The Woman behind the World’s Longest Mural
A Monuments Project grant will enable artist Judith F. Baca and her community collaborators to add chapters to the “Great Wall of Los Angeles.” In this guest essay, Baca describes the impetus behind the decades-long project.
Bienvenidos a El Pueblo de Nuestra Señora la Reina de Los Ángeles del Río de Porciúncula, otherwise known as “El Lay” in street vernacular. I am a born and raised Angelita, increasingly a minority in our city of immigrants, where most Angelenos are now from elsewhere and do not know its original name or history.
I was born in Watts, where I lived with my mother, grandmother, and two aunts at a time when Watts was largely inhabited by African Americans who migrated from the south to urban centers after the Second World War. The 1965 Watts uprising, still charred into the city’s landscape, was one of the largest in American history, and was caused by the same inequities that led to the uprising of 1992. My first art experience was seeing Simon Rodia climb the towers in Watts (which the artist called “Nuestro Pueblo”) with broken dishes strapped to his belt to create one of the first public artworks in Los Angeles. Today there is a school named for me just five blocks from my family’s tiny one-bedroom duplex six blocks from the towers. In the intervening years, the community has shifted demographically; as of the 2010 census Watts is now more than 74 percent Latino but has remained largely unchanged in its poverty status and living conditions. The Judith F. Baca Arts Academy, a Los Angeles Unified School District school, is a statement from the community about their aspirations that their children be encouraged to defy expectation and to dream creatively.
Our beautiful city is a giant stretching nearly 50 miles across, from the lush green gardens at the ocean’s edge to the arid inland deserts. Its diversity of landscape parallels that of its people. With 94 languages other than English spoken in city schools and 225 languages in the city at large, LA is home to the largest diasporas of people from many countries, including Mexico, El Salvador, the Philippines, Korea, and Thailand. The only city that exceeds Los Angeles in its Mexican population is Mexico City.
The story of Los Angeles, like many great cities, begins on the banks of its river. Remnants of the Zanja Madre (Mother Trench) have just recently been excavated near Chinatown’s edge, marking what became Sonoratown, named for the first pobladores from Sonora. The Los Angeles River, like many rivers in drought-prone regions, expanded and contracted in the rainy season. The original Chumash and Tongva—“the people of the Earth”—accommodated the river and lived for thousands of years along its banks.
I dreamed of a “tattoo on the scar where the river once ran,” and an endless narrative that would recover the stories of those who were disappeared along with the river.
JUDITH F. BACA
Memories of our origins are still embedded in our land, but now mostly only appear as apparitions in the landscape. They are Spanish language or native names that appear on your GPS while driving down the “San Diego” freeway toward the “San Fernando Valley,” or on your way to “Topanga Canyon” and “Pacoima.” The names call us to another time as we transverse the land between the founding missions of San Gabriel de Arcángel and the Mission San Fernando rushing in our cars across the city on the long-traveled Camino Real route planned to be a one-day horseback ride apart by the Spanish missionaries around 1770.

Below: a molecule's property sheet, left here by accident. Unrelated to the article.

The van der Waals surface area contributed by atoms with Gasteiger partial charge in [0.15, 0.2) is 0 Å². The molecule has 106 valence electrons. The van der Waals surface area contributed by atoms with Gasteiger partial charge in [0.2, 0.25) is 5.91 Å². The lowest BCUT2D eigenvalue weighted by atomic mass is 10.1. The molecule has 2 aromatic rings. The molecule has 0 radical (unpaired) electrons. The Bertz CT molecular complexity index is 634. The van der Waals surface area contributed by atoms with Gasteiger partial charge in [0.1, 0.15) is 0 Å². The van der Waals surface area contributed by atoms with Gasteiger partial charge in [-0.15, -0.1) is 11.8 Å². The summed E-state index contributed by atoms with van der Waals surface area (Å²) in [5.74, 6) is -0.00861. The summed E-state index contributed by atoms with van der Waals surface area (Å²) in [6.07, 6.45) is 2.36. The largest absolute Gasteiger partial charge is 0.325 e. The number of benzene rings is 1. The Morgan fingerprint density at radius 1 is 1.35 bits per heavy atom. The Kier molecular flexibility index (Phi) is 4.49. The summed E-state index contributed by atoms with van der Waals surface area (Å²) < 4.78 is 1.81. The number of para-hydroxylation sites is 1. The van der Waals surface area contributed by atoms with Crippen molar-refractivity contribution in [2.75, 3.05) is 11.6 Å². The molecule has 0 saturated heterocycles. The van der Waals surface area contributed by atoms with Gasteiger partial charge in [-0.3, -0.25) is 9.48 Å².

Since its founding alongside of the Los Angeles river, the river caused numerous floods, even washing away the original pueblo in 1815 and again, in 1861, the entire San Fernando Valley flooded. After particularly bad flooding in 1938, the city fathers determined that the river needed to be tamed. The river had overflowed its allotted space and destroyed valuable real estate, by then already LA’s most valuable commodity. The 1940s began a decades-long process of concreting the Los Angeles River.
When the 20-year-long concreting project was complete, it was the largest public works project in America. Its completion gave rise to the Aesthetic Recovery Division at the Army Corps of Engineers. Its purpose was to deal with the effects of the concreted arroyos. They were eyesores. They’d created dirt belts along the river and divided communities. The concreted river, of course, had many other serious consequences. It carried runoff water too swiftly to the ocean, bearing pollution from our city streets, affecting the Santa Monica Bay, and depriving the aquifer of water replenishment.
In the 1950s my stepfather became an aircraft worker after leaving the service, and my family moved from Watts to a restricted housing covenant in Pacoima, designated for minority workers in the aircraft industry. As a child I watched as the river—the arteries of the land—was hardened into concrete conduits and miles of arroyo disappeared. I think I can trace the beginnings of my career as a political landscape painter to growing up alongside the Los Angeles River.
Standing at the river’s edge, I saw the concreted arroyos as scars in the land. I dreamed of a “tattoo on the scar where the river once ran,” and an endless narrative that would recover the stories of those who were disappeared along with the river. How could we recover the memory recorded in the land? This began my years of working with more than 400 youth and hundreds of descendants of the original peoples in the Los Angeles River, recovering, through the creation of visual histories, all that had disappeared. Through our ongoing narrative work,The Great Wall of Los Angeles, we are attempting to heal both the river and the people. Currently measuring one half-mile, The Great Wall is an evolving chronology of memory from the land recorded with our hands and paint, and now flowing along the river where it all began.